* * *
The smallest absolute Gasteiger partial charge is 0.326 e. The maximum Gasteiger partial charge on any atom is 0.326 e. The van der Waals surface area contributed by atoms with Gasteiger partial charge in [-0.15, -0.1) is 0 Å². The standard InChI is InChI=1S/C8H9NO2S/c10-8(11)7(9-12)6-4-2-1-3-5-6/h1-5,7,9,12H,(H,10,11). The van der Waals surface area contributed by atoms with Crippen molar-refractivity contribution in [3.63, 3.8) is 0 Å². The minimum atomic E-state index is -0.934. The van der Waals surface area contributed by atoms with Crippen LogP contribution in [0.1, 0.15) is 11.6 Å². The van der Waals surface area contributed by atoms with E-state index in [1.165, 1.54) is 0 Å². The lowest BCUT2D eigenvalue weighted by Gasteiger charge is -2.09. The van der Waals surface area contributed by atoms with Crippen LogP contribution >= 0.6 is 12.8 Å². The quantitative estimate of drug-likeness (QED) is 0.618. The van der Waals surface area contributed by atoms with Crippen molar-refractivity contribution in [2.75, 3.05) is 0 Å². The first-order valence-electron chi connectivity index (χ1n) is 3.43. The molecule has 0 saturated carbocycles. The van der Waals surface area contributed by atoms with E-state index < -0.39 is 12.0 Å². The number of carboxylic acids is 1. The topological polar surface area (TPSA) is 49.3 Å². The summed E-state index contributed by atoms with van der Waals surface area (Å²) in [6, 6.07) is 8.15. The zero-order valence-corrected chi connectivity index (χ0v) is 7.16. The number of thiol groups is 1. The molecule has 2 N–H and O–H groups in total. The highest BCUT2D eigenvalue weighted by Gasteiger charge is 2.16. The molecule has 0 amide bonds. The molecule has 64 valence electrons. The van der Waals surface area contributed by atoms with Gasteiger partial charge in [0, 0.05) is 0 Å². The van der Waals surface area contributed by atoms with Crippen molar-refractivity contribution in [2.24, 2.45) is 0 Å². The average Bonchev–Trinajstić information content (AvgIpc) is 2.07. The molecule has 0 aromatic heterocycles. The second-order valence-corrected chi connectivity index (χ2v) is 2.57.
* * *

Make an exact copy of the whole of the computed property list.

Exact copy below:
The smallest absolute Gasteiger partial charge is 0.326 e. The maximum Gasteiger partial charge on any atom is 0.326 e. The van der Waals surface area contributed by atoms with Gasteiger partial charge in [-0.15, -0.1) is 0 Å². The standard InChI is InChI=1S/C8H9NO2S/c10-8(11)7(9-12)6-4-2-1-3-5-6/h1-5,7,9,12H,(H,10,11). The van der Waals surface area contributed by atoms with Crippen molar-refractivity contribution in [3.63, 3.8) is 0 Å². The minimum atomic E-state index is -0.934. The van der Waals surface area contributed by atoms with Crippen LogP contribution in [0.1, 0.15) is 11.6 Å². The van der Waals surface area contributed by atoms with E-state index in [1.165, 1.54) is 0 Å². The lowest BCUT2D eigenvalue weighted by Gasteiger charge is -2.09. The van der Waals surface area contributed by atoms with Crippen LogP contribution >= 0.6 is 12.8 Å². The quantitative estimate of drug-likeness (QED) is 0.618. The van der Waals surface area contributed by atoms with Crippen molar-refractivity contribution in [2.75, 3.05) is 0 Å². The first-order valence-electron chi connectivity index (χ1n) is 3.43. The molecule has 0 saturated carbocycles. The van der Waals surface area contributed by atoms with E-state index < -0.39 is 12.0 Å². The number of carboxylic acids is 1. The topological polar surface area (TPSA) is 49.3 Å². The summed E-state index contributed by atoms with van der Waals surface area (Å²) in [6, 6.07) is 8.15. The zero-order valence-corrected chi connectivity index (χ0v) is 7.16. The number of thiol groups is 1. The molecule has 2 N–H and O–H groups in total. The highest BCUT2D eigenvalue weighted by Gasteiger charge is 2.16. The molecule has 0 amide bonds. The molecule has 64 valence electrons. The van der Waals surface area contributed by atoms with Gasteiger partial charge in [0, 0.05) is 0 Å². The van der Waals surface area contributed by atoms with Crippen molar-refractivity contribution in [2.24, 2.45) is 0 Å². The average Bonchev–Trinajstić information content (AvgIpc) is 2.07. The molecule has 0 aromatic heterocycles. The second-order valence-corrected chi connectivity index (χ2v) is 2.57.